Year of Award


Document Type

Professional Paper

Degree Type

Master of Arts (MA)

Other Degree Name/Area of Focus


Department or School/College

School of Journalism

Committee Chair

Dennis Swibold

Commitee Members

Clem Work, Paul Lauren


conscientious objection, Iraq war, military, recruiting, war in Afghanistan


University of Montana


This professional project consists of three magazine style articles examining the motives and the process of a relatively small group of American soldiers who have sought conscientious objector status since the end of conscription. Those who decide to become conscientious objectors in the all-volunteer military must have courage to face the scrutiny of a military tribunal, and, sometimes, flak from those who see their act as a betrayal. The first story is a portrait—a close-up of the process one man went through and what he learned along the way. The reader will meet Trey Kindlinger, who joined the Navy because he was not sure what to do instead. Like many, in the military he found a welcome structure and a steady, if slight, source of income. What stands out about Kindlinger is that he started thinking seriously about the moral implications of his job along the way. The second story is an overview of the phenomenon of conscientious objection in a volunteer military and the ways the military handles soldiers who have a change of heart. The story highlights important court cases and discusses a number of the challenges facing COs from without and within. The final story is about conscientious objectors and anti-war activists who take it upon themselves to help teens decide how they feel about military service before they are wearing boots and holding guns. A small but tenacious group of activists is going into some of America’s schools to try and make sure recruiters are following the rules and to provide kids with the information they need to make informed choices about their futures. While recruiter access to public high schools is specifically granted by law, it is not always easy for these counter-recruiting activists to get into schools. Access can be a battle in its own right.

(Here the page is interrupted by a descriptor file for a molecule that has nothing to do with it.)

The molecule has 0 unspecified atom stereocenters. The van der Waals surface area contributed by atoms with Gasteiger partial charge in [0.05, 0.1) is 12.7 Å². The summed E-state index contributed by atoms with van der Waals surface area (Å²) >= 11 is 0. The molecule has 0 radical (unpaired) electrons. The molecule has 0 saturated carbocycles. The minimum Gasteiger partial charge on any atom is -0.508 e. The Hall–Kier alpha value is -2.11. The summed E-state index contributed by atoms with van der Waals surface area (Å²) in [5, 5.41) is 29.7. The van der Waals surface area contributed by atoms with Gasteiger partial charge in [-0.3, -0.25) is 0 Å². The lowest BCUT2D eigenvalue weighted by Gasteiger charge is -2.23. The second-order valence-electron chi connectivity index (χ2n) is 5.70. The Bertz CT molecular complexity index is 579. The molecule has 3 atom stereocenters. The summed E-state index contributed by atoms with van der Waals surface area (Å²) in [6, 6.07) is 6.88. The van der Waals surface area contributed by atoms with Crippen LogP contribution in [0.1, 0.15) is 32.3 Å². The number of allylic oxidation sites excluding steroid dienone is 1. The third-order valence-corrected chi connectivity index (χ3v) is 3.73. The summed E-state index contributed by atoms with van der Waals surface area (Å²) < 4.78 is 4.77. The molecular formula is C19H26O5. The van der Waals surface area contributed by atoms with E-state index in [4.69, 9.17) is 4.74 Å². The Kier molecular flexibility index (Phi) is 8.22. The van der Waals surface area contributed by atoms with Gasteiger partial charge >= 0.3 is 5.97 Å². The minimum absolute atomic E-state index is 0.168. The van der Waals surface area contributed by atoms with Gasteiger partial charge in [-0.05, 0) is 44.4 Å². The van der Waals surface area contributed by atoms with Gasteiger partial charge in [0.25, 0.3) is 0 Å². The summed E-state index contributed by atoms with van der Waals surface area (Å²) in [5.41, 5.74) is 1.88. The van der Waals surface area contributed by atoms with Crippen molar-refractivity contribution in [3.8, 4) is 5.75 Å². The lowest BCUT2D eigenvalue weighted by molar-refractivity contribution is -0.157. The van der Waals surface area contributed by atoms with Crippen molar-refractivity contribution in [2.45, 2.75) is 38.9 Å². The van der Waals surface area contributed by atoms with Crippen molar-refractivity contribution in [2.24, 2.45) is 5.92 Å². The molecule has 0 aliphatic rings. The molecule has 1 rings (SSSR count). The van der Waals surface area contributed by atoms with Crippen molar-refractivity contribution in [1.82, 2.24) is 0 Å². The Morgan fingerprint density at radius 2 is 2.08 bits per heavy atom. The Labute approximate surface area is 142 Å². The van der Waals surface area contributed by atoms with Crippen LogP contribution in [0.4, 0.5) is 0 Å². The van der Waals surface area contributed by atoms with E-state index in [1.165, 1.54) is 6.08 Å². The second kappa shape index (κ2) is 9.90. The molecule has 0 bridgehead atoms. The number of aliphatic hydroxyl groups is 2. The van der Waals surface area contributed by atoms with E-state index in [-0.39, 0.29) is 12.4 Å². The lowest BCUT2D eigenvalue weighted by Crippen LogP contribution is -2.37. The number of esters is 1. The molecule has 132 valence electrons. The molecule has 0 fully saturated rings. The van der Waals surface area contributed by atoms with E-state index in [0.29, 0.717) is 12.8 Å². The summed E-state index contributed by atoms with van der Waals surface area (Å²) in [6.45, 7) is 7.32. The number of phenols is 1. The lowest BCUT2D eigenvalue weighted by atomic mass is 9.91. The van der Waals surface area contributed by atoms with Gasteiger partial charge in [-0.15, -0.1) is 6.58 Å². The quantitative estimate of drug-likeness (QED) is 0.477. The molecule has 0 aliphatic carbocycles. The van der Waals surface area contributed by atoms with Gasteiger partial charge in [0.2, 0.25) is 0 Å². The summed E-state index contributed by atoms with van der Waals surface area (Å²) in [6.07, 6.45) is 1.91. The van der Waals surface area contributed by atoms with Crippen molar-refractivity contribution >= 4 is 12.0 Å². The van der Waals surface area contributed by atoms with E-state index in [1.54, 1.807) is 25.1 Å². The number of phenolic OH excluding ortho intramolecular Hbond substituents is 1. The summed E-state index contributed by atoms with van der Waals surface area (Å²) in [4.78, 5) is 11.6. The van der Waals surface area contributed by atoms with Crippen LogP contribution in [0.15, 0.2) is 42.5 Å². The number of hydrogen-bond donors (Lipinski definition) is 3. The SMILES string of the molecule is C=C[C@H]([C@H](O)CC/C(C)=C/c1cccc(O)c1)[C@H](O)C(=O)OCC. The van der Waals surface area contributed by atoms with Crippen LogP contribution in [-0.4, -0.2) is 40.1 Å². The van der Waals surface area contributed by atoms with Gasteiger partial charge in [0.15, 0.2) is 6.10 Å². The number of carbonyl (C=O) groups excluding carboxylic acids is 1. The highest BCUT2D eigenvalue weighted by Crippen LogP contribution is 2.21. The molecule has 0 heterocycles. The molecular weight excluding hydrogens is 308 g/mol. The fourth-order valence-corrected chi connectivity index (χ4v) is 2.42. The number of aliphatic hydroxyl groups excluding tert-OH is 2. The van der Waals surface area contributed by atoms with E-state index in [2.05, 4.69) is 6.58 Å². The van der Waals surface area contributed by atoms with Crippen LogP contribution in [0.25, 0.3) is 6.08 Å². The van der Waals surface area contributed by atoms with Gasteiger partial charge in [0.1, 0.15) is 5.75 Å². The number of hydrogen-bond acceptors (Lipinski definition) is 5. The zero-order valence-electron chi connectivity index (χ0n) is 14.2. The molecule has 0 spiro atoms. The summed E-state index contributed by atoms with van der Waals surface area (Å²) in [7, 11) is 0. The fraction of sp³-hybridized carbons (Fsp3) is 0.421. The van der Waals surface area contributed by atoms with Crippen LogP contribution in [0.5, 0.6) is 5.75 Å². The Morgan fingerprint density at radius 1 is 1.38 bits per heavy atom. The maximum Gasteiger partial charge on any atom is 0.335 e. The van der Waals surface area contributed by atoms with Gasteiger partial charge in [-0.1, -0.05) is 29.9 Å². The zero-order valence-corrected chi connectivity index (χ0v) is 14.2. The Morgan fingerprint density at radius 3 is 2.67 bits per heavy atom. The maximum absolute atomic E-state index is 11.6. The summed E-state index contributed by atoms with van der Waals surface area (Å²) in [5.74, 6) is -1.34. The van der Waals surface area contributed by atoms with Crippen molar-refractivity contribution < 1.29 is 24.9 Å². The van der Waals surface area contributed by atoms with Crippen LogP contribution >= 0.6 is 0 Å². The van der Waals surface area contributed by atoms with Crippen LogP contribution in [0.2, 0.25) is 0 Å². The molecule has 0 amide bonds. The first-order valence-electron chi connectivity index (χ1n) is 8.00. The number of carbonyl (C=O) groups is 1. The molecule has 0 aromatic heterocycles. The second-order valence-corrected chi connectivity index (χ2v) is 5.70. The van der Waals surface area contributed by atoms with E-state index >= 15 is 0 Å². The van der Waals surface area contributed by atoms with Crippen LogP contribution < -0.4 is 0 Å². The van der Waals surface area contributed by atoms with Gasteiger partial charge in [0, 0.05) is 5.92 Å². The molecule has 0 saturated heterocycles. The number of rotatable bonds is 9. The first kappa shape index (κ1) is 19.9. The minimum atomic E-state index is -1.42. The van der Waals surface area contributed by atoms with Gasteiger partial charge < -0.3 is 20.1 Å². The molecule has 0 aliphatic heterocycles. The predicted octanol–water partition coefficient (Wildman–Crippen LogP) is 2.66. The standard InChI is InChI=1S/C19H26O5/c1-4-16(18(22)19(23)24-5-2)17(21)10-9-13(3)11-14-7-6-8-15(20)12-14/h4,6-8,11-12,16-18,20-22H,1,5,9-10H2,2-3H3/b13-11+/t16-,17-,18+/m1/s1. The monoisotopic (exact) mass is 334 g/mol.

© Copyright 2010 Israel Tockman